British Library's oldest exhibit is a Chinese oracle bone

By Wang Mingjie in London | | Updated: 2017-11-29 02:18

British Library's oldest exhibit is a Chinese oracle bone

Chinese oracle-bone inscription. [Photo/UNESCO]

The British Library has unveiled its oldest artifact in an exhibition dedicated to the fictional Harry Potter, and the origins of "magic".

The Chinese oracle bones included in the display are more than 3,000 years old and were used in attempts to foretell the future.

The bones arrived at the British Library along with the Couling-Chalfant Collection, which was put together in China between 1903 and 1908 by two missionaries, Samuel Couling and Frank Chalfant. The pair, one British and the other from the United States, were working in Shandong province.

Questions about crops, the weather, battles, and the ruling family were engraved on the bones and heat was then applied with metal sticks. The heat caused the bones to crack and "diviners" interpreted the patterns of the fractures to determine the answer to the question posed.

One bone records a lunar eclipse that has been dated to Dec 27, 1192 BC. The darkness caused by an eclipse was thought to indicate that an ancestral spirit needed to be pacified.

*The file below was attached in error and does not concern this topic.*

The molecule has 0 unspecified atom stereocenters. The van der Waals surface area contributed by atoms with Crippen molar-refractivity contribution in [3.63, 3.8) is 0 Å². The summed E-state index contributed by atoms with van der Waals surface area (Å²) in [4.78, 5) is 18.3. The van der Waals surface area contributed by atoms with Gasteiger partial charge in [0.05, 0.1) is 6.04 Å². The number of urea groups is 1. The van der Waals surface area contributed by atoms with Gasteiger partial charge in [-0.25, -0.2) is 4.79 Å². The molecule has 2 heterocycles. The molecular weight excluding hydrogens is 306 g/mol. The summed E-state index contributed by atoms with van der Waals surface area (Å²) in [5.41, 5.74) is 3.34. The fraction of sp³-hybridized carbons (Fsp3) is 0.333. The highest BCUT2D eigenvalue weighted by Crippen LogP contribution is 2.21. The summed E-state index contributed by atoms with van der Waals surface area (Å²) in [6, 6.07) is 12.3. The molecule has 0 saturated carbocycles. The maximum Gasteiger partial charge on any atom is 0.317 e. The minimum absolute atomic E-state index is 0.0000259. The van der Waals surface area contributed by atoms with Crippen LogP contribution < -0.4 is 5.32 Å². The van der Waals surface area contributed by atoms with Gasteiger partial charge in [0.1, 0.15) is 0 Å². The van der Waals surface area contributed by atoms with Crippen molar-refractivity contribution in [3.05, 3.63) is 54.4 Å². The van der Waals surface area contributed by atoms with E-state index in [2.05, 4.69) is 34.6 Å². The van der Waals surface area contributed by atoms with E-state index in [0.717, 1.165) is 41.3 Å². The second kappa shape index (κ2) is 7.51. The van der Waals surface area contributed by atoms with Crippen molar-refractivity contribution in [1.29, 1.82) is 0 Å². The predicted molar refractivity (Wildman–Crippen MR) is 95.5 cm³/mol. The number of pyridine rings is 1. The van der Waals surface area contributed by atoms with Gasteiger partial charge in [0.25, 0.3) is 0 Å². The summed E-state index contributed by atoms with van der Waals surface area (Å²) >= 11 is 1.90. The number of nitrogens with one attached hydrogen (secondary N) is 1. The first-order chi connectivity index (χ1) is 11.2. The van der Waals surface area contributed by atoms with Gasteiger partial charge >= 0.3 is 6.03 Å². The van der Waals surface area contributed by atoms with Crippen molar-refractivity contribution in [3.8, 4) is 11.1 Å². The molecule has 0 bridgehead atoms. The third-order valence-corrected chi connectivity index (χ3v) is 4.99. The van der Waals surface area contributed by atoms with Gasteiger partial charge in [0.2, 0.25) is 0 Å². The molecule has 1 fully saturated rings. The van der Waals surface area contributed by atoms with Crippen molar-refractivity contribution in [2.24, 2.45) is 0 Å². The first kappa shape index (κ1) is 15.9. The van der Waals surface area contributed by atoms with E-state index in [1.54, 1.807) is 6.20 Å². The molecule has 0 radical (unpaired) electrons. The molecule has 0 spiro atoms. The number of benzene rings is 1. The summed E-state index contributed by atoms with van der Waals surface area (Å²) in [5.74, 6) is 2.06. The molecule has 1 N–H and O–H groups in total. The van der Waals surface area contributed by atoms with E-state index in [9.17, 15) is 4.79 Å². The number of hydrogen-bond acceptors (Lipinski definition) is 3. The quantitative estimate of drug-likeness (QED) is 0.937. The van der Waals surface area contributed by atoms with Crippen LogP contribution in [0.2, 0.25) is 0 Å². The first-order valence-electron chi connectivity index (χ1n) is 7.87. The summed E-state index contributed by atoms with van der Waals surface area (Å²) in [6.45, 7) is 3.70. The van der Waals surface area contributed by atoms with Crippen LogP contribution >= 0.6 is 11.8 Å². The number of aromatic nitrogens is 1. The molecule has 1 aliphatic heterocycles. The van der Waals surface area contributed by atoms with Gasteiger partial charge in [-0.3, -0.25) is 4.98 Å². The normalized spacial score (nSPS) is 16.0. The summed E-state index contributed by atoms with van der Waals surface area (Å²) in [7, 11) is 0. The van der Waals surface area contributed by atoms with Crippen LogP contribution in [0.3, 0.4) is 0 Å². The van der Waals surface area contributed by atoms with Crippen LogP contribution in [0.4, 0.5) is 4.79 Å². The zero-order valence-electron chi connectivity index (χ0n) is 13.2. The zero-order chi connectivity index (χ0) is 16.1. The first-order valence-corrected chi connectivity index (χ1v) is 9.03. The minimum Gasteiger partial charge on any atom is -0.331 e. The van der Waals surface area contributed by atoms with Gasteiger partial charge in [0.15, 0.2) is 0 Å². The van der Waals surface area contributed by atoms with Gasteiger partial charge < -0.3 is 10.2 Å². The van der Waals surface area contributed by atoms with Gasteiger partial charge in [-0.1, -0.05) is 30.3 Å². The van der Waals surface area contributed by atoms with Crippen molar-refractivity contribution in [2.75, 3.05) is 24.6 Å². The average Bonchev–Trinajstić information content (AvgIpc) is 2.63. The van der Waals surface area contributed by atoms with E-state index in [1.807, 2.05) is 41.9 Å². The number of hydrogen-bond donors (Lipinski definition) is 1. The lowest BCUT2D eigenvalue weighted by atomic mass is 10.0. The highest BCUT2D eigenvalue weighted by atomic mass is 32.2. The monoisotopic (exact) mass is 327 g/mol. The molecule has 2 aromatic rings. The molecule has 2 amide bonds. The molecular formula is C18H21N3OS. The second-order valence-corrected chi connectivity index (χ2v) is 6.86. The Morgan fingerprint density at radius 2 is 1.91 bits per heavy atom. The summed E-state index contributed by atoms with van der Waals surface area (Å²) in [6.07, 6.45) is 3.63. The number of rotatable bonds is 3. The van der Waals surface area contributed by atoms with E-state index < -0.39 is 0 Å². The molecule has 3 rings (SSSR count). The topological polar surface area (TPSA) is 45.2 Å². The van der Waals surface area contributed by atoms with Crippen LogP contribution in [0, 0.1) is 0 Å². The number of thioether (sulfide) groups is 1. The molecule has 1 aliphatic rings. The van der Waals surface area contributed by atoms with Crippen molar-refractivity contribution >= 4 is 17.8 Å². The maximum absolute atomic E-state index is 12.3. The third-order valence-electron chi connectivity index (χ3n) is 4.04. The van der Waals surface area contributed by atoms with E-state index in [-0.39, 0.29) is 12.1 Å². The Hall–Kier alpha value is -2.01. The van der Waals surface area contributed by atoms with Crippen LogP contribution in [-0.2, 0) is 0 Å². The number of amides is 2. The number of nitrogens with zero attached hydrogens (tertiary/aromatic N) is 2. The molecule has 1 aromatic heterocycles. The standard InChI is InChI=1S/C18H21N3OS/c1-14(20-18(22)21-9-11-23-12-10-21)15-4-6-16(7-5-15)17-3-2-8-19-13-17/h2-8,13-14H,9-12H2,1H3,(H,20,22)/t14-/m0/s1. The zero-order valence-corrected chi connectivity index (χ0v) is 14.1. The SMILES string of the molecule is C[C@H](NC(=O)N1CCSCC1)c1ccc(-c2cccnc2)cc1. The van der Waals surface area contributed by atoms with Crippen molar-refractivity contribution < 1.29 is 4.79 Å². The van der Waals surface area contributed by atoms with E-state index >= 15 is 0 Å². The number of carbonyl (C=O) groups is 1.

Harry Potter: A History of Magic runs until Feb 28 in celebration of the 20th anniversary of the publication of Harry Potter and the Philosopher's Stone.

The exhibition comprises some of the British Library's greatest treasures, including a celestial globe from 1693, and items on loan from national and international institutions that include broomsticks, wands, and crystal balls.

The exhibition has been structured around subjects taught in the book's Hogwarts School of Witchcraft and Wizardry, including Charms, Herbology, Divination, Care of Magical Creatures, and Defense Against the Dark Arts.

Chinese oracle-bone inscriptions were recently included in the UNESCO Memory of the World Register.

Oracle-bone inscriptions are the earliest documental evidence found in China, with the oldest found so far excavated from Yin ruins in Anyang city, in Central China's Henan province. They provide records of divinations and prayers from people in the late Shang Dynasty (c.16th century-11th century BC).

Over time, oracle-bone inscriptions developed into modern-day Chinese characters, helping to show the continuous evolution of Chinese civilization. Oracle bones serve as important materials for the study of Chinese civilization and life in ancient China.

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